The next four hours were spent sorting and throwing away and lots and lots of "Hey! I remember this . . ." and a surprising amount of reminiscing. But I was merciless. With years of experience behind me, I know that asking the men to give up anything, even the smallest broken toy, will be met with Mr-T sized resistance. But I stood my ground, demanding that they reduce their respective piles to one or two storage containers. The old treadmill went to the slowly growing pile of scrap metal (which will be taking its leave this week by way of a scrap metal guy). The ski machine went to the deck where the boys can exercise their hearts out. We found that we now have more than enough tents to go camping this summer. And we poured through boxes of books, finding old friends in the process.
(To my horror, I discovered that I had not just one huge box of canning jars, but two. Now I have more than that because I bought more two weeks ago. I will have to triple the size of the garden next year in order to use all of them!)
When we were done, all six of us could stand in the shed and look at our work. Neatly labeled boxes, camping supplies carefully gathered, Christmas trees with all their parts, and tools, all had a place. My tech-savvy oldest even installed a LED light so we can see what we're doing the next time one of us goes looking for items or needs to store something out there.
That done, I turned my attention to the closet in my office. Homeschooling moms can tell you that we often acquire more curriculum than we can use and I am no different. Actually, in my case, it's worse. My mother was a homeschooler and passed all of her hard back books on to me as my brothers and sisters finished with them. One of my sisters tells me she intends to homeschool as well and has asked me to hang on to the books for her (she lives with her husband and kids in a small apartment at present). Add all the boys' hobbies--microscopes, telescopes, robot parts, and computer equipment, sprinkle liberally with garden lime, bird seed, and the odd puzzle pieces to puzzles no one remembers ever having, and you have yet another dark, scary place that Jimmy Hoffa wouldn't have fit into.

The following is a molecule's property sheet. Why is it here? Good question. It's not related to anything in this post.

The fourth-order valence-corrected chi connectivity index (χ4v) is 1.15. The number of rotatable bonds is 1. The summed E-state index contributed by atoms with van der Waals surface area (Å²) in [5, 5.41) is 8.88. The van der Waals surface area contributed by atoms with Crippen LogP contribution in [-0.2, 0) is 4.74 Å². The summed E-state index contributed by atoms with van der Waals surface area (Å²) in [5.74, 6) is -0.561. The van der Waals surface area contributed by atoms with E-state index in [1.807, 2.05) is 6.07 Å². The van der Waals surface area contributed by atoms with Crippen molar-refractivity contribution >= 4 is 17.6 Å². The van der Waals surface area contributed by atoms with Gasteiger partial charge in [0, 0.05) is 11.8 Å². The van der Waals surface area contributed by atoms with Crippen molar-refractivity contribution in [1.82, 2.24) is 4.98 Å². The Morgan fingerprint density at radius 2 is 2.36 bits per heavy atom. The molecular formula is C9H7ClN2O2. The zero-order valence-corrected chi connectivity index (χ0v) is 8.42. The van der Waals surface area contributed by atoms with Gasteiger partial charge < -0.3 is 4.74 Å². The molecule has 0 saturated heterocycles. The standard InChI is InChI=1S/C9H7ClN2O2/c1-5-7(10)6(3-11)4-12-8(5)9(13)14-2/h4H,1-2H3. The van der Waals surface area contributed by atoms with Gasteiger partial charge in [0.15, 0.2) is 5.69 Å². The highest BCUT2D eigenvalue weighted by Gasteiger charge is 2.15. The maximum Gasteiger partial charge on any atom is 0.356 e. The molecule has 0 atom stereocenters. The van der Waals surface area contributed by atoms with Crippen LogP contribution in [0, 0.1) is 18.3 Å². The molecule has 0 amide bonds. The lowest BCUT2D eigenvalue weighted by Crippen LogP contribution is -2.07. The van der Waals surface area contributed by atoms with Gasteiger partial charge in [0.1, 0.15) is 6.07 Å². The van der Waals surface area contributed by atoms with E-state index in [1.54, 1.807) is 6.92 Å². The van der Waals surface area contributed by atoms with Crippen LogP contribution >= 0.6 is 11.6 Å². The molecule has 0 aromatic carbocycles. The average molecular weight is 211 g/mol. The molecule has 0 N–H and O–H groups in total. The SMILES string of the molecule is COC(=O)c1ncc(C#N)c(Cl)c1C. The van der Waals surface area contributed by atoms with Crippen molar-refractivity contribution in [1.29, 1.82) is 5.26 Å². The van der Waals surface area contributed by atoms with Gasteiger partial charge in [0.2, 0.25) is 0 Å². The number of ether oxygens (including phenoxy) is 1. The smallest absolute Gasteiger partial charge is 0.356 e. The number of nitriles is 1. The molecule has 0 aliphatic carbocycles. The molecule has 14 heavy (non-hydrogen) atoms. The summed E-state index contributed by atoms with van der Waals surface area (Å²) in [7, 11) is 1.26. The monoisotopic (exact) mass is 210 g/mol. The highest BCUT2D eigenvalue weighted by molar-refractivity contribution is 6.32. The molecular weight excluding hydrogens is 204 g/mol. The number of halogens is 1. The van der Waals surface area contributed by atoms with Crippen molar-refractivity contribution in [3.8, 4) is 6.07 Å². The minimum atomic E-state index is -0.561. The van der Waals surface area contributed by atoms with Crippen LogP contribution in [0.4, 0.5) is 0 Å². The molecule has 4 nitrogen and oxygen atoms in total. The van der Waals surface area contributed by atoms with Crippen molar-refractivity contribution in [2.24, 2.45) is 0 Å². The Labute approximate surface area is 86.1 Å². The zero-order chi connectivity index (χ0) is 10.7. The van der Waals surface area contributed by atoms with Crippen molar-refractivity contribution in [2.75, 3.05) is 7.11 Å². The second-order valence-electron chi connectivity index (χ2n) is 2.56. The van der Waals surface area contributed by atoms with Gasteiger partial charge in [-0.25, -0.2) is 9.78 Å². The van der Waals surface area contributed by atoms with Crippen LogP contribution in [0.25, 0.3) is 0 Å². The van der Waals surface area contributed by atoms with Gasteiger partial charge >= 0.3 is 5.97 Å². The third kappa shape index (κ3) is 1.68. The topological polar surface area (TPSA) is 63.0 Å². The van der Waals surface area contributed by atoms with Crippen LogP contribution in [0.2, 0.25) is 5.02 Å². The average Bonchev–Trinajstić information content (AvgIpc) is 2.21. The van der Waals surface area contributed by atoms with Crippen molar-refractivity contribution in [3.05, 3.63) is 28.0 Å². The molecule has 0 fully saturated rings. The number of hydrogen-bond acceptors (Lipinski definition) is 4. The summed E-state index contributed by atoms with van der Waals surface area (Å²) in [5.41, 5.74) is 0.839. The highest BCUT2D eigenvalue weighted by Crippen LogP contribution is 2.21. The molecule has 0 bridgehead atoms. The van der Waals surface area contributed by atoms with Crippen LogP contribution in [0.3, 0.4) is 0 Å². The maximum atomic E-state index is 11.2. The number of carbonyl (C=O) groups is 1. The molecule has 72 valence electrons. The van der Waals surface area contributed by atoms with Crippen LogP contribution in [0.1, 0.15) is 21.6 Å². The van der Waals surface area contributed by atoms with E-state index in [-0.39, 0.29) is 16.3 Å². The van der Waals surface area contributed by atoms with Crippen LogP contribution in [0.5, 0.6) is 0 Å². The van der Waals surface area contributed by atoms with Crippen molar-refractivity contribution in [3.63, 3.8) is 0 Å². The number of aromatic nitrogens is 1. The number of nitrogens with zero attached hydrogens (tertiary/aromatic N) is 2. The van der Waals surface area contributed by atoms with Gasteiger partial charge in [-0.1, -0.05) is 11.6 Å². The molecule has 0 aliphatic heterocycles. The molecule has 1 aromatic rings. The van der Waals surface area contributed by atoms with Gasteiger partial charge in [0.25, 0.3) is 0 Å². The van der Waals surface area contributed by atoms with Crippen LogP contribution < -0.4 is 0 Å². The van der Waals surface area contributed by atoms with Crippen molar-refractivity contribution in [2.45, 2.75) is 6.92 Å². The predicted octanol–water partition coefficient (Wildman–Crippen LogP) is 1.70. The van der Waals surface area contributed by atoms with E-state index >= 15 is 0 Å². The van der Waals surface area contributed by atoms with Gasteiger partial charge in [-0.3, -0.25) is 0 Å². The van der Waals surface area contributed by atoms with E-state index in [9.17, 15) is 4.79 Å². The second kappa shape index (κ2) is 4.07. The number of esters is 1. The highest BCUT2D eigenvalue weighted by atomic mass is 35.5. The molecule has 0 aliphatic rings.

I stored four rubber maid containers full of books, flash cards, and games in the shed (in the designated corner). I moved the boys' school cubbies into the remaining space, cleaned out my desk drawers (somehow I have also acquired an entire drawer full of AC adapters to items I don't remember having--I'm beginning to suspect they breed--rather like wire coat hangers), and went through my bookshelves. If you're seeing an ongoing theme with respect to books, you'd be right. We have a lot of 'em.
Next I'm moving on to our bedroom. Now that we've found the Christmas trees, I think it would be nice if the Christmas decorations would join them, thus opening half my closet. And the broken "Oh I can fix that" TV set that's been gathering dust out there for over a year? I'm not quite sure how I'm going to get that one out past the menfolk, but I'm up for suggestions.
However this morning I am typing to you from my newly reclaimed space and peace reigns--for however long it lasts. My desk is clean, my shelves organized, my closet space well used. Now Gary, who likes having me home more all the time, is eying the empty space in the office and asking if we can now move a desk and computer for him in here so he can surf in the orderly quiet too.
Like I said, however long it lasts.